Lawmaker Michal Shir Segman of New Hope vividly described the situation in a Knesset speech this week: it’s Netanyahu’s military arm, a propaganda enterprise that spreads poison with appalling effectiveness. Bibi supposedly heard nothing and knew nothing. The retiree from Ashkelon who allegedly sent threatening letters containing bullets to Bennett and his family is only a symptom. The prime minister does not face danger from her or her kind, because the security around him is tight. But one day, the violence will be aimed at a coalition backbencher or a journalist. The threat will be understood to all the rest, and Netanyahu will, as usual, plead innocence.

In many ways, this situation is worse than the threat of terrorism, or even the Iranian nuclear project in its present state. This is actually the real threat that is now hovering over Israel: a lethal mixture of fake news and incitement, which is undermining the foundations of democracy. In the wing waits the leader of the opposition, who aspires to return to the premiership and to install a new system of government, along the lines of what his Hungarian friend Viktor Orban has done successfully.

The echo chambers created by social media have been especially active since the onset of the latest wave of terrorism, with each attack being depicted as a horrific precedent the likes of which have never been seen. One of the problems is that the immediate victims of the exaggerations and fabricated news are young people who lack the necessary perspective.

Each fragment of a report is inflated into accusations about terrible concessions to the Palestinians and the government’s defeatism. That is apparently the explanation for the rising popularity of Religious Zionism lawmaker Itamar Ben-Gvir – the most extreme figure of the religious extremists – among young people.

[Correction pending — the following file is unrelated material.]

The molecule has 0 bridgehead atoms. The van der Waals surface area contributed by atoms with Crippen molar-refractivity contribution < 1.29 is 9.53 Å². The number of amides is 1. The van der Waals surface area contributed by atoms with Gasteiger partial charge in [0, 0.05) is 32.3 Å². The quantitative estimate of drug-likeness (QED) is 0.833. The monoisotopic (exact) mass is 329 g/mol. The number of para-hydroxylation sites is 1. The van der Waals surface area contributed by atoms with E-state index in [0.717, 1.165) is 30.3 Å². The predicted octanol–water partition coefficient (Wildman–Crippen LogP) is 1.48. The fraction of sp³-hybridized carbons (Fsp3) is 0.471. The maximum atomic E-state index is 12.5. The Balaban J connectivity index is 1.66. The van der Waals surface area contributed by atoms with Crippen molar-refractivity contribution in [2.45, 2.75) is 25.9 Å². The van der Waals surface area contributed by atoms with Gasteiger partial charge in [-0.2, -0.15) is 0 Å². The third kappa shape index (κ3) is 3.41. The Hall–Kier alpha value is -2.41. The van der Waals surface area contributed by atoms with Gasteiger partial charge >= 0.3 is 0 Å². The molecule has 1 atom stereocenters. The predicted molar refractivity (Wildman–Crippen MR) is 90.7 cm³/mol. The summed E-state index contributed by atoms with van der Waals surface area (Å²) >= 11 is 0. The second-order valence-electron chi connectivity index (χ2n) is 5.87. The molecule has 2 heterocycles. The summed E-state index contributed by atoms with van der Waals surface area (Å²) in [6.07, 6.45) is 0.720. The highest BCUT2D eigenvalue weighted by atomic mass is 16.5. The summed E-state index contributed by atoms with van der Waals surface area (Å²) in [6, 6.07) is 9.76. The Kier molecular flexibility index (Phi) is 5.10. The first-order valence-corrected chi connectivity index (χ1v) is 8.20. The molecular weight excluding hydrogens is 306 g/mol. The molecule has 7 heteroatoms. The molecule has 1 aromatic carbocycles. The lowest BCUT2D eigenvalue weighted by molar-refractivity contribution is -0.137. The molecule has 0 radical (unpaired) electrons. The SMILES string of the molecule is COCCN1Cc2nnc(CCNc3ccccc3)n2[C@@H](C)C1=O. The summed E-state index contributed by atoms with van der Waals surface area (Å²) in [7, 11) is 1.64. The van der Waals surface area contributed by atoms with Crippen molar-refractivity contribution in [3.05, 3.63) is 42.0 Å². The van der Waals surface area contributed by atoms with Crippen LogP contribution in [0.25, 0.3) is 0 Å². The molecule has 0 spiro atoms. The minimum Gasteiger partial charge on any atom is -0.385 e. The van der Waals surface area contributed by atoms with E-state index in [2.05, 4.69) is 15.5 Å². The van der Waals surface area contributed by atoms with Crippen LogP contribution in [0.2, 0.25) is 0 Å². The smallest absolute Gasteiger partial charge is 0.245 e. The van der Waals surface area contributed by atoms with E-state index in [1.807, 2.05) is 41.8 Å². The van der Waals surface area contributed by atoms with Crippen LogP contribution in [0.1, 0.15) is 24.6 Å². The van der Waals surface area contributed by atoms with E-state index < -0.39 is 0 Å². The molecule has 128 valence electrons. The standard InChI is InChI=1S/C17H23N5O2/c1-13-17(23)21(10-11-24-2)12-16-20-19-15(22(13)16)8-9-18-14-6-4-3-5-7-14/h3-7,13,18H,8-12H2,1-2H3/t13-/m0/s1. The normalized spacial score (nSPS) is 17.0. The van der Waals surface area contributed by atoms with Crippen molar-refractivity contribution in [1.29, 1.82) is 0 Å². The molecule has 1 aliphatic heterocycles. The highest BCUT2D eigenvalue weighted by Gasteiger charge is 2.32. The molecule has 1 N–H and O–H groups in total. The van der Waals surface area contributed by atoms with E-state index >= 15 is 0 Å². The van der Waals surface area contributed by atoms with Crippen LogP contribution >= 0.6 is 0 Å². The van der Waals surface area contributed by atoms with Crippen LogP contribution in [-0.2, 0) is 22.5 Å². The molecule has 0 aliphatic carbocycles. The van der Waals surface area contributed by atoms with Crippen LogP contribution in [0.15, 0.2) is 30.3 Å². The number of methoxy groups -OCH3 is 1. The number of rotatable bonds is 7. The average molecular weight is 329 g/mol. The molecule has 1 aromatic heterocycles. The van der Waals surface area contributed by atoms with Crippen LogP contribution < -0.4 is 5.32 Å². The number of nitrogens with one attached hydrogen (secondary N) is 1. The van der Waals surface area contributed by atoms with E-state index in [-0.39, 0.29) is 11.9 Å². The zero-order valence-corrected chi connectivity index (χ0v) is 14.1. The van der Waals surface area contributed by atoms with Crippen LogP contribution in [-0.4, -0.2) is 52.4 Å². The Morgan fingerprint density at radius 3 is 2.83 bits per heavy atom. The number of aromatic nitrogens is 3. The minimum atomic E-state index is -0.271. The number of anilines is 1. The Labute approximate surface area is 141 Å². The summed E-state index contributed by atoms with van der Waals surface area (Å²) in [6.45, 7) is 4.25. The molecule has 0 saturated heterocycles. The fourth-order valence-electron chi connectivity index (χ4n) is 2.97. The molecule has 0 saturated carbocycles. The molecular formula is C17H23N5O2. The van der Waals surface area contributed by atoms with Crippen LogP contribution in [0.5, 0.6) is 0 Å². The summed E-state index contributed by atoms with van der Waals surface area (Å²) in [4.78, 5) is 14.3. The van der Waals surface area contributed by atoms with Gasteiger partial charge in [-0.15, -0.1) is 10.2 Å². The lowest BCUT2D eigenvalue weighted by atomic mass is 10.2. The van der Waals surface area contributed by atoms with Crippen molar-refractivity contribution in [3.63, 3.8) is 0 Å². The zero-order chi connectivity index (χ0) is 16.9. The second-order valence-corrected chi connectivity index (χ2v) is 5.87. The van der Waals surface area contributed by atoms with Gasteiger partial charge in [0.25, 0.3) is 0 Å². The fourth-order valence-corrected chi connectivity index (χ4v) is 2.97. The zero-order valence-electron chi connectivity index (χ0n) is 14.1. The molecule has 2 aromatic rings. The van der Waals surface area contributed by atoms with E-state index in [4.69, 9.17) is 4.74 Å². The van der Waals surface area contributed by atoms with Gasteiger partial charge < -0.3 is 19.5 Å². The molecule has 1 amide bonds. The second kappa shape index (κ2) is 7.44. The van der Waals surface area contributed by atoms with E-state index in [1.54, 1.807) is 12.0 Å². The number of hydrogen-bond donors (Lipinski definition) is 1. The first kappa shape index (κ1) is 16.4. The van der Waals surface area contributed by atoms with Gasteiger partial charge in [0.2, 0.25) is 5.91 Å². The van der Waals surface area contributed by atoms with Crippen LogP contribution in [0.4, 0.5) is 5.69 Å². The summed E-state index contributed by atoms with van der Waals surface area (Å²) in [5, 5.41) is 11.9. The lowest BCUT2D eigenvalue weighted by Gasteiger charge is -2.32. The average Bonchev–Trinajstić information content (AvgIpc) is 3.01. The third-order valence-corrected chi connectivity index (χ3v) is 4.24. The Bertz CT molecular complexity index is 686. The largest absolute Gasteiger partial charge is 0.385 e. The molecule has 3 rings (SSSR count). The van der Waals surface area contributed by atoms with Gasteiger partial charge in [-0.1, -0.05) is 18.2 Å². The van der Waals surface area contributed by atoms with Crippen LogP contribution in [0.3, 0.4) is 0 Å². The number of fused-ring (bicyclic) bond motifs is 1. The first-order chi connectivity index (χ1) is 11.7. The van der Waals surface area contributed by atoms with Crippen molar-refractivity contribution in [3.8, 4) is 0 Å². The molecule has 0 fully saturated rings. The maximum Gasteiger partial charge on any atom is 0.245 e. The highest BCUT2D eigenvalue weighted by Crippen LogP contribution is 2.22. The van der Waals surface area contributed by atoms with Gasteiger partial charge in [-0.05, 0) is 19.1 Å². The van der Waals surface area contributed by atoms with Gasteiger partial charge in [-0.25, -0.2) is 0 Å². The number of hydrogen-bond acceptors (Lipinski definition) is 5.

Itamar Ben-Gvir before the March 2020 electionCredit: Emil Salman

Some of the moves against the coalition are impressive in their creativity. Last summer, not long after taking office, Bennett spoke at the conclusion of an officers’ course at a military base. It was a very hot day in the Negev, and a few female cadets fainted. Bennett broke off his remarks to allow the young women to be evacuated. Video of the incident was edited to add the sounds of shouts and curses against Bennett, and posted the result on social media. Thus, an event that never happened came into being.

This is compounded by another phenomenon, whose implications must not be ignored. The internal tensions between Arabs and Jews are again gathering momentum in a way that recalling the events of last May. The recent conflicts at universities, in Tel Aviv and especially Be’er Sheva, over demonstrations in which Palestinian flags were hoisted, are grease for the wheels of the right wing and are again feeding anxieties about the Arabs who live within Israel’s pre-1967 borders.

It’s no coincidence that two former ministers from Likud, lawmakers Yisrael Katz and Yoav Gallant, voiced explicit threats against the Arab public in Knesset speeches they delivered this week. The opposition has discerned a new conflagration and wants to exploit it for its purposes.

In Bennett’s circle, the hope is that the rain is falling equally on both sides (a metaphor not especially appropriate for this time of the year in Israel). It’s possible that Netanyahu is also being worn down, between his trial and the demands of his ultra-Orthodox allies. But an outside observer cannot escape the reasonable conclusion that the quite impressive experiment of the Bennett-Lapid government, with its not inconsiderable achievements, is in danger of imminent collapse.